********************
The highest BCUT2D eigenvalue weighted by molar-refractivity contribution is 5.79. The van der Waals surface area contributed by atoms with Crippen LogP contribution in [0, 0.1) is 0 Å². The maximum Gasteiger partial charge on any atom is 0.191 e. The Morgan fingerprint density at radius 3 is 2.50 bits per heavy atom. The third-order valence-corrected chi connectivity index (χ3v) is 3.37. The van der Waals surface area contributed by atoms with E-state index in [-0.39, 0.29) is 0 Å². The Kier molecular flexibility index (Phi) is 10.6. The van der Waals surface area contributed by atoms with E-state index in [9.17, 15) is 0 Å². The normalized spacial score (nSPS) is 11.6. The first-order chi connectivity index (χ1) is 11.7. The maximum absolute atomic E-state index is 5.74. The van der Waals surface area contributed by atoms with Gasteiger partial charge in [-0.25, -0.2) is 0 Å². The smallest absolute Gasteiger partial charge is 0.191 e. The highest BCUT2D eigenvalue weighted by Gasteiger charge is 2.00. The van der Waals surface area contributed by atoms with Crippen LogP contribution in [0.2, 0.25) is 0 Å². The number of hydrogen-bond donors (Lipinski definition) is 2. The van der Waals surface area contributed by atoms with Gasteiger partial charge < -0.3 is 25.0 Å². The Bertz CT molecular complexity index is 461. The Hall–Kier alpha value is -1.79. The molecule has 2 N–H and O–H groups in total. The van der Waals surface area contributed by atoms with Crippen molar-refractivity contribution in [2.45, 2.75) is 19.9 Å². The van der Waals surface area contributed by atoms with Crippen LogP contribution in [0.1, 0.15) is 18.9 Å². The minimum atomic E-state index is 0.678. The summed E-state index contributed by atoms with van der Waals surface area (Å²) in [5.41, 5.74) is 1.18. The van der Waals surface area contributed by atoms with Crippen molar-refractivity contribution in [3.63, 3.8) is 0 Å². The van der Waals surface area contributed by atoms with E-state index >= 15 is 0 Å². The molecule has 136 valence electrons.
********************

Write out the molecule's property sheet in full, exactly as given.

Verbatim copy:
The highest BCUT2D eigenvalue weighted by molar-refractivity contribution is 5.79. The van der Waals surface area contributed by atoms with Crippen LogP contribution in [0, 0.1) is 0 Å². The maximum Gasteiger partial charge on any atom is 0.191 e. The Morgan fingerprint density at radius 3 is 2.50 bits per heavy atom. The third-order valence-corrected chi connectivity index (χ3v) is 3.37. The van der Waals surface area contributed by atoms with E-state index in [-0.39, 0.29) is 0 Å². The Kier molecular flexibility index (Phi) is 10.6. The van der Waals surface area contributed by atoms with E-state index in [9.17, 15) is 0 Å². The normalized spacial score (nSPS) is 11.6. The first-order chi connectivity index (χ1) is 11.7. The maximum absolute atomic E-state index is 5.74. The van der Waals surface area contributed by atoms with Gasteiger partial charge in [-0.25, -0.2) is 0 Å². The smallest absolute Gasteiger partial charge is 0.191 e. The highest BCUT2D eigenvalue weighted by Gasteiger charge is 2.00. The van der Waals surface area contributed by atoms with Crippen LogP contribution in [0.2, 0.25) is 0 Å². The number of hydrogen-bond donors (Lipinski definition) is 2. The van der Waals surface area contributed by atoms with Gasteiger partial charge < -0.3 is 25.0 Å². The Bertz CT molecular complexity index is 461. The Hall–Kier alpha value is -1.79. The molecule has 2 N–H and O–H groups in total. The van der Waals surface area contributed by atoms with Crippen molar-refractivity contribution in [2.45, 2.75) is 19.9 Å². The van der Waals surface area contributed by atoms with Crippen LogP contribution in [0.1, 0.15) is 18.9 Å². The minimum atomic E-state index is 0.678. The summed E-state index contributed by atoms with van der Waals surface area (Å²) in [5.41, 5.74) is 1.18. The van der Waals surface area contributed by atoms with Crippen molar-refractivity contribution in [3.63, 3.8) is 0 Å². The van der Waals surface area contributed by atoms with E-state index >= 15 is 0 Å². The molecule has 136 valence electrons.